So far, all three billion pairs of genetic code that make up human DNA have been analyzed by ENCODE. Scientists at the European Bioinformatics Institute explained that they have identified the genome function of 4 million gene switches, which will help researchers hone-in on specific areas of human disease, and hopefully find ways to better treat or cure them. They added that the switches are frequently a long way along the genome from the gene they regulate.

Ewan Birney of the European Bioinformatics Institute, lead analysis coordinator for ENCODE, said: "Our genome is simply alive with switches: millions of places that determine whether a gene is switched on or off. The Human Genome Project showed that only 2% of the genome contains genes, the instructions to make proteins. With ENCODE, we can see that around 80% of the genome is actively doing something. We found that a much bigger part of the genome - a surprising amount, in fact - is involved in controlling when and where proteins are produced, than in simply manufacturing the building blocks."

Ian Dunham, also of European Bioinformatics Institute, said that ENCODE is a useful research tool for any researcher looking into human diseases. Scientists investigating diseases often have a good idea about which genes are involved, but need data on which switches play a role. In some cases the locations of these switches are not where they expected them to be. Dunham said "ENCODE gives us a set of very valuable leads to follow to discover key mechanisms at play in health and disease. Those can be exploited to create entirely new medicines, or to repurpose existing treatments."

A principal investigator on ENCODE, Dr Michael Snyder, professor and chair at Stanford University, explained that ENCODE provides us with the knowledge required so that we can look beyond the genome's linear structure to how the whole network is connected. Genome-wide association studies are helping us understand where certain genes are located, as well as which sequences control them. Snyder said "Because of the complex, three-dimensional shape of our genome, those controls are sometimes far from the gene they regulate and looping around to make contact. Were it not for ENCODE, we might never have looked in those regions. This is a major step toward understanding the wiring diagram of a human being. ENCODE helps us look deeply into the regulatory circuit that tells us how all of the parts come together to make a complex being."

Before, generating and storing enormous volumes of data was a problem in biomedical research. However, as productivity of genome sequencing has improved and become more economical, the focus has moved to analysis, i.e. interpreting data generated from genome-wide association studies. Cambridge University scientists said "ENCODE partners have been working systematically through the human genome, using the same computational and wet-lab methods and reagents in laboratories distributed throughout the world."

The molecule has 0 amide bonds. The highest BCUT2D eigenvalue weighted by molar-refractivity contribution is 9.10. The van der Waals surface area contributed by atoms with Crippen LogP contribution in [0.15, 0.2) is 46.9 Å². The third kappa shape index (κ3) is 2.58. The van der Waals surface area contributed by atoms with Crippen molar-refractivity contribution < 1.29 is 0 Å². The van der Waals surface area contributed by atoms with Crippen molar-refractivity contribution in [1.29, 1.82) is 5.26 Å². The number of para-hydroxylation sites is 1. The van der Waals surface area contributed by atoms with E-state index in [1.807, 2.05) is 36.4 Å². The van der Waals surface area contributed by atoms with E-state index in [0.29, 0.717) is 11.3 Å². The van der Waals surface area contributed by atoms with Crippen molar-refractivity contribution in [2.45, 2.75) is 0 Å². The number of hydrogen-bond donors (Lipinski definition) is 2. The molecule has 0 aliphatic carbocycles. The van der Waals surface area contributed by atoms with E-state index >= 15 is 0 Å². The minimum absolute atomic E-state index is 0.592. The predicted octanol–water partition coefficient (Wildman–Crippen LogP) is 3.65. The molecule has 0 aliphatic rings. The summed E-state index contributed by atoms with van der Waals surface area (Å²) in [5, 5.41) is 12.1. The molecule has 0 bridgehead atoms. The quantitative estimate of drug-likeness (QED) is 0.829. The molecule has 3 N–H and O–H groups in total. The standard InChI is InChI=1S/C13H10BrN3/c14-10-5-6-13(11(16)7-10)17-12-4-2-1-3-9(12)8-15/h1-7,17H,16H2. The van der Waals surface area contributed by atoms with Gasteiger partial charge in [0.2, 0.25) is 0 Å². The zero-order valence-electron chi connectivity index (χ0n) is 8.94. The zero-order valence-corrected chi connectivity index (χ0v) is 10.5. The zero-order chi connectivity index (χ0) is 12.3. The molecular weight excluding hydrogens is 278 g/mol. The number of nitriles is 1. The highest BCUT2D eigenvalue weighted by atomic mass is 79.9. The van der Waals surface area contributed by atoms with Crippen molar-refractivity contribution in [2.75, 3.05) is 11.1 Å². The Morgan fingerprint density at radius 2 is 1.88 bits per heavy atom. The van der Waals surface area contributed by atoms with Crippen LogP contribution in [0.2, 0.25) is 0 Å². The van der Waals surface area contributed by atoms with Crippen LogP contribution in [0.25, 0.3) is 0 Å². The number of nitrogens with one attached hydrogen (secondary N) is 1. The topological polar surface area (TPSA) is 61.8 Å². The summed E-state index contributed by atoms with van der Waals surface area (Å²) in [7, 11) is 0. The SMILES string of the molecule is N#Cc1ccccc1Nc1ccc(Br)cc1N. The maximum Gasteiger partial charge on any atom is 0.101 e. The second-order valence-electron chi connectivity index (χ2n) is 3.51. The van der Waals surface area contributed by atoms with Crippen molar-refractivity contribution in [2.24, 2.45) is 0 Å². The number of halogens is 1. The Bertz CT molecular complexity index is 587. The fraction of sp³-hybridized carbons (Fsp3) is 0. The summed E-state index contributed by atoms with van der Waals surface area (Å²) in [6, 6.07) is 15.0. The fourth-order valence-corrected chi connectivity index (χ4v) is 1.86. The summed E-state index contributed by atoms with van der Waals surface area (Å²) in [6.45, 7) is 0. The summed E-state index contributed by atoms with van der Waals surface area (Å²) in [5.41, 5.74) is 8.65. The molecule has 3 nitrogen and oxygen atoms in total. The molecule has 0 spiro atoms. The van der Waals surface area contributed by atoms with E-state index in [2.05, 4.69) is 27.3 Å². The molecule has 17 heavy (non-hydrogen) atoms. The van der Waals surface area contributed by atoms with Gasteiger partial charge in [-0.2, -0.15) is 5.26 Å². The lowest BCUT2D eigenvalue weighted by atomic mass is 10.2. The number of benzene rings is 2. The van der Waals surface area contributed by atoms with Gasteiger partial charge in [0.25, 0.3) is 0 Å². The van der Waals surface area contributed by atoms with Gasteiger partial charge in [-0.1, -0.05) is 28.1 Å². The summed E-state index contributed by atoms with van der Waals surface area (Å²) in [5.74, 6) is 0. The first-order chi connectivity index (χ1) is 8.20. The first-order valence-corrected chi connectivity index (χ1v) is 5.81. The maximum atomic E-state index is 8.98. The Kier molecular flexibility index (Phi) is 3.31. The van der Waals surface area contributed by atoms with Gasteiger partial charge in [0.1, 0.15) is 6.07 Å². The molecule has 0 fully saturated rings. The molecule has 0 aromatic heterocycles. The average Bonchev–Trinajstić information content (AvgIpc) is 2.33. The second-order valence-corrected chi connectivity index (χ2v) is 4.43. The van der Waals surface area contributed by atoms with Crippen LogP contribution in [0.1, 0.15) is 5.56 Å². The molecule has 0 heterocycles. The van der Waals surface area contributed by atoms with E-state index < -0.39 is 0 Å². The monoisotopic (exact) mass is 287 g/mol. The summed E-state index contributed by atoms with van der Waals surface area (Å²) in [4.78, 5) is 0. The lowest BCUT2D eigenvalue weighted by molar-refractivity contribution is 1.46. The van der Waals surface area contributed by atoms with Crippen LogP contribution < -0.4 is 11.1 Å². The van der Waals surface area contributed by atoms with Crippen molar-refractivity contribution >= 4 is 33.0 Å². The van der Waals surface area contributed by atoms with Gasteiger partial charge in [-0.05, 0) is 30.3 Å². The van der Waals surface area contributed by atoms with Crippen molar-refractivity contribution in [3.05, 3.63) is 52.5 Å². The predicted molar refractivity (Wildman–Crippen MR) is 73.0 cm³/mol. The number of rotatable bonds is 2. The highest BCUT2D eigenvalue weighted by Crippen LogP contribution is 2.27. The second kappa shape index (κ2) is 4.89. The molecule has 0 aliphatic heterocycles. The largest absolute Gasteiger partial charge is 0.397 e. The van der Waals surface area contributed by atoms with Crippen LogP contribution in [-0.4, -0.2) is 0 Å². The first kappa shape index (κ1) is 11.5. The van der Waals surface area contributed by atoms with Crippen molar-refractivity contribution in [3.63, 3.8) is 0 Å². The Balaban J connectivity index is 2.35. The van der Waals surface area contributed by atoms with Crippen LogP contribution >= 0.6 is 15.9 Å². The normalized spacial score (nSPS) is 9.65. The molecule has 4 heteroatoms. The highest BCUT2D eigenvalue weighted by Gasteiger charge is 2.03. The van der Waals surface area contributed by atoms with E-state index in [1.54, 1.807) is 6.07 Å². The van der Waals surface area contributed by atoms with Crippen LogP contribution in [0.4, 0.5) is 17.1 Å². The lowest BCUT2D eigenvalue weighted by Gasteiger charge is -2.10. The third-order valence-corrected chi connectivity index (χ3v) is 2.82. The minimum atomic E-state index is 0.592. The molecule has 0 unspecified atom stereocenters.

Ewan Birney said:

"Getting the best people with the best expertise together is what this is all about. ENCODE has really shown that leading life scientists are very good at collaborating closely on a large scale to produce excellent foundational resources that the whole community can use."

The scientists emphasized that it will be several years before doctors and patients see any tangible benefits from ENCODE.
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Popular Kids Smoke More

A new study shows heart disease, lung cancer, and emphysema may be more prevalent in popular youths. The University of California and the University of Texas collaborated on a study which found that popular students in seven different California high schools were more likely to smoke cigarettes than unpopular students.

This research, published online in the Journal of Adolescent Health, supports previous USC-led studies of pupils in the sixth through twelfth grades throughout Mexico and the United States.

"That we're still seeing this association more than 10 years later, despite marginal declines in smoking, suggests that popularity is a strong predictor of smoking behavior," said Thomas W. Valente, Ph.D., professor of preventive medicine at the Keck School of Medicine of USC and lead author of three prior studies on the subject.

In the most recent study, Valente and his team surveyed 1,950 students in the ninth and tenth grades in October of 2006 and 2007. Students were asked if they had ever smoked, how many students their age they believed to be smokers, how often in the last 30 days they had smoked, how they believed their close friends felt about smoking, and who their five best friends were. Popularity was calculated by how often participants mentioned a student as a friend.